Brooklyn Boro

Judges of Appellate Division, 2nd Department celebrate courthouse’s 80th anniversary

Gail Prudenti: ‘This is courthouse heaven’

September 28, 2018 By Rob Abruzzese, Legal Editor Brooklyn Daily Eagle
The Appellate Division, Second Judicial Department, celebrated the 80th anniversary of its Brooklyn Heights courthouse last Tuesday. Pictured from left: Hon. Guy James Mangano, Hon. Joseph W. Bellacosa, Presiding Justice Alan Scheinkman and Hon. Reinaldo E. Rivera. Eagle photos by Mario Belluomo
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Generations of judges, clerks and other court staff gathered at the Appellate Division, Second Department on Monroe Place last Tuesday to celebrate the 80th anniversary of the elegant Brooklyn Heights courthouse.

“Thank you for taking the time to join us here today to honor and celebrate the dedicated men and women who made this brick and mortar structure the vibrant, living institution that it is today,” said Hon. Alan Scheinkman, presiding justice of the court.

“We hope that this event will not only serve to remind us of our storied history, but will also help preserve these special memories for those who will tread in our footsteps, just as we have tread in those of the leaders who came before us.”

Justice Scheinkman opened the ceremony by putting on his history-professor hat and explaining how the building came to be.

He explained that the first location of the Appellate Division, Second Department, which opened in 1896, was a now defunct courthouse named the Kings County Courthouse that was located where the Brooklyn Law School now sits. Eventually the court moved into Borough Hall where it stayed until Presiding Justice Edward Lazansky convinced Mayor Fiorello La Guardia that they required a new building.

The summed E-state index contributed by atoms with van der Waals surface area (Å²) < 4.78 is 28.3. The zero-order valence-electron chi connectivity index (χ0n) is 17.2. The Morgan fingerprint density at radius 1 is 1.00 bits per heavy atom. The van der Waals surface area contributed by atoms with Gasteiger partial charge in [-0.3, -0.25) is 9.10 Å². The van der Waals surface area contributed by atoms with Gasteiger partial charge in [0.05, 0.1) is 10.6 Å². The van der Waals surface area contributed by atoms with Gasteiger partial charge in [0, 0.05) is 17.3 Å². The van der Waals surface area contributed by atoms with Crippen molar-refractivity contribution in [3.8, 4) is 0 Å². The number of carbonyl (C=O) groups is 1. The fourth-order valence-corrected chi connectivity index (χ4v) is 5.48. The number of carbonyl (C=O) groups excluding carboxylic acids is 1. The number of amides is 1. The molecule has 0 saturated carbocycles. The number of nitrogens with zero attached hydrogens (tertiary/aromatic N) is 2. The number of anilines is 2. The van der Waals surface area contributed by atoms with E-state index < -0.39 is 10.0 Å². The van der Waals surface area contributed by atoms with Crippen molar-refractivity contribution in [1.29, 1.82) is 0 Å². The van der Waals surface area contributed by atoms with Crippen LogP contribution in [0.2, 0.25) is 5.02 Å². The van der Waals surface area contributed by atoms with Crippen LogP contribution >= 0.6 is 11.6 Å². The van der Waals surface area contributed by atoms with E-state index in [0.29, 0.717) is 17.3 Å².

The cost at the time was an estimated $1.25 million, but fortunately the federal government covered $1.06 million of the cost. However, the court did run into problems when it came to furnishings.

“Presiding Justice Lazansky asked for $105,000 for furniture,” Justice Scheinkman said. “Desks for judges were going to cost $450, chairs $240 and the sofas $350. He asserted that it would actually cost more to buy cheaper furniture and that the furniture he wanted would last as long as the building.”

The crowd laughed as Justice Scheinkman pointed out the 80-year-old furniture in the room and added, “In many respects, he was proven to be absolutely right.”

Justice Scheinkman was followed at the podium by Chief Judge Janet DiFiore, of the Court of Appeals of the State of New York; Hon. Gail Prudenti, the court’s first female presiding justice; Hon. Guy James Mangano; Hon. Albert M. Rosenblatt; Hon. Joseph W. Bellacosa and the immediate past presiding justice Hon. Randall T. Eng.

“When you look around this room and take a moment to think about all of the individuals that have come through this institution and the personalities, the professional experiences, you appreciate more and more that our courts are institutions,” Chief Judge DiFiore said. “They are institutions entrusted to individuals for a very brief and limited time. Because of that we have a very special responsibility to tend to these institutions dearly and with great affection and reverence.”

Justice Prudenti, who now serves as the dean of Maurice A. Deane School of Law at Hofstra University, recalled walking into the building for the first time nearly 40 years ago.

“I loved it the very first time I walked in the door,” Justice Prudenti said. “Whenever I visit I feel that I’m coming into the company of ghosts. Friendly ghosts, to be sure, but spirits that remind me that this building and this court have quite a history.

“As caretakers it is very important that we must safeguard it,” Prudenti continued. “We must take care of the court for generations. For me, in so many ways, this is courthouse heaven.”

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